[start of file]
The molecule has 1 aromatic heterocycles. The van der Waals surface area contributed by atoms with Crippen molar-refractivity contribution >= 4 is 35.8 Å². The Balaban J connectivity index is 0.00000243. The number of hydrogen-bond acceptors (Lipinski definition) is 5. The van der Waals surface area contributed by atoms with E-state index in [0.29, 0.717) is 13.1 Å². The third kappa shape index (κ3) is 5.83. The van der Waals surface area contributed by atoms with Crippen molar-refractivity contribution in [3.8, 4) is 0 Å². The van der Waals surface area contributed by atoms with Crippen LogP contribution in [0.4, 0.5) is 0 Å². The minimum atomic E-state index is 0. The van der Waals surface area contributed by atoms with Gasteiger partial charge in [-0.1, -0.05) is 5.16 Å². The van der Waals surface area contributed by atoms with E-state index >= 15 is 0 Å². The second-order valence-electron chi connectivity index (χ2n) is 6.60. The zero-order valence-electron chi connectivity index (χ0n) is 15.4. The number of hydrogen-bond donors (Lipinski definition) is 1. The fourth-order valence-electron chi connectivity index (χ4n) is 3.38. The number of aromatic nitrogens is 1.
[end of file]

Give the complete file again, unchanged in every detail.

The molecule has 1 aromatic heterocycles. The van der Waals surface area contributed by atoms with Crippen molar-refractivity contribution >= 4 is 35.8 Å². The Balaban J connectivity index is 0.00000243. The number of hydrogen-bond acceptors (Lipinski definition) is 5. The van der Waals surface area contributed by atoms with E-state index in [0.29, 0.717) is 13.1 Å². The third kappa shape index (κ3) is 5.83. The van der Waals surface area contributed by atoms with Crippen molar-refractivity contribution in [3.8, 4) is 0 Å². The van der Waals surface area contributed by atoms with Crippen LogP contribution in [0.4, 0.5) is 0 Å². The minimum atomic E-state index is 0. The van der Waals surface area contributed by atoms with Gasteiger partial charge in [-0.1, -0.05) is 5.16 Å². The van der Waals surface area contributed by atoms with E-state index >= 15 is 0 Å². The second-order valence-electron chi connectivity index (χ2n) is 6.60. The zero-order valence-electron chi connectivity index (χ0n) is 15.4. The number of hydrogen-bond donors (Lipinski definition) is 1. The fourth-order valence-electron chi connectivity index (χ4n) is 3.38. The number of aromatic nitrogens is 1.